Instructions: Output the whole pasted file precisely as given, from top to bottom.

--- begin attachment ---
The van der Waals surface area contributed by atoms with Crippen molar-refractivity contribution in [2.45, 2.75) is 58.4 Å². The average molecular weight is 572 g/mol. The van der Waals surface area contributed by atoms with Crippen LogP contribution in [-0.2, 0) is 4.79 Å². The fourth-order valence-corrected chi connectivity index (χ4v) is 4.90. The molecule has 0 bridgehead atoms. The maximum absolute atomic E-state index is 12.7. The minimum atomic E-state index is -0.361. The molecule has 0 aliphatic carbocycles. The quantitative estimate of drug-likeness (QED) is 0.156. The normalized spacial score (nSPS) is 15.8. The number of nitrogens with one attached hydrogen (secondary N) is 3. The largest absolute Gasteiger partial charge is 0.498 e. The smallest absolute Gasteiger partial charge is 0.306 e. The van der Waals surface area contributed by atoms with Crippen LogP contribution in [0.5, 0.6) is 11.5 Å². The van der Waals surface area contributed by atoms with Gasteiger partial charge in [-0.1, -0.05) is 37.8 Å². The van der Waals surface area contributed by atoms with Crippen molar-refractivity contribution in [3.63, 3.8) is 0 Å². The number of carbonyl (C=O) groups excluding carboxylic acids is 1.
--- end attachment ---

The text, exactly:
The van der Waals surface area contributed by atoms with Crippen molar-refractivity contribution in [2.45, 2.75) is 58.4 Å². The average molecular weight is 572 g/mol. The van der Waals surface area contributed by atoms with Crippen LogP contribution in [-0.2, 0) is 4.79 Å². The fourth-order valence-corrected chi connectivity index (χ4v) is 4.90. The molecule has 0 bridgehead atoms. The maximum absolute atomic E-state index is 12.7. The minimum atomic E-state index is -0.361. The molecule has 0 aliphatic carbocycles. The quantitative estimate of drug-likeness (QED) is 0.156. The normalized spacial score (nSPS) is 15.8. The number of nitrogens with one attached hydrogen (secondary N) is 3. The largest absolute Gasteiger partial charge is 0.498 e. The smallest absolute Gasteiger partial charge is 0.306 e. The van der Waals surface area contributed by atoms with Crippen LogP contribution in [0.5, 0.6) is 11.5 Å². The van der Waals surface area contributed by atoms with Gasteiger partial charge in [-0.1, -0.05) is 37.8 Å². The van der Waals surface area contributed by atoms with Crippen molar-refractivity contribution in [3.63, 3.8) is 0 Å². The number of carbonyl (C=O) groups excluding carboxylic acids is 1.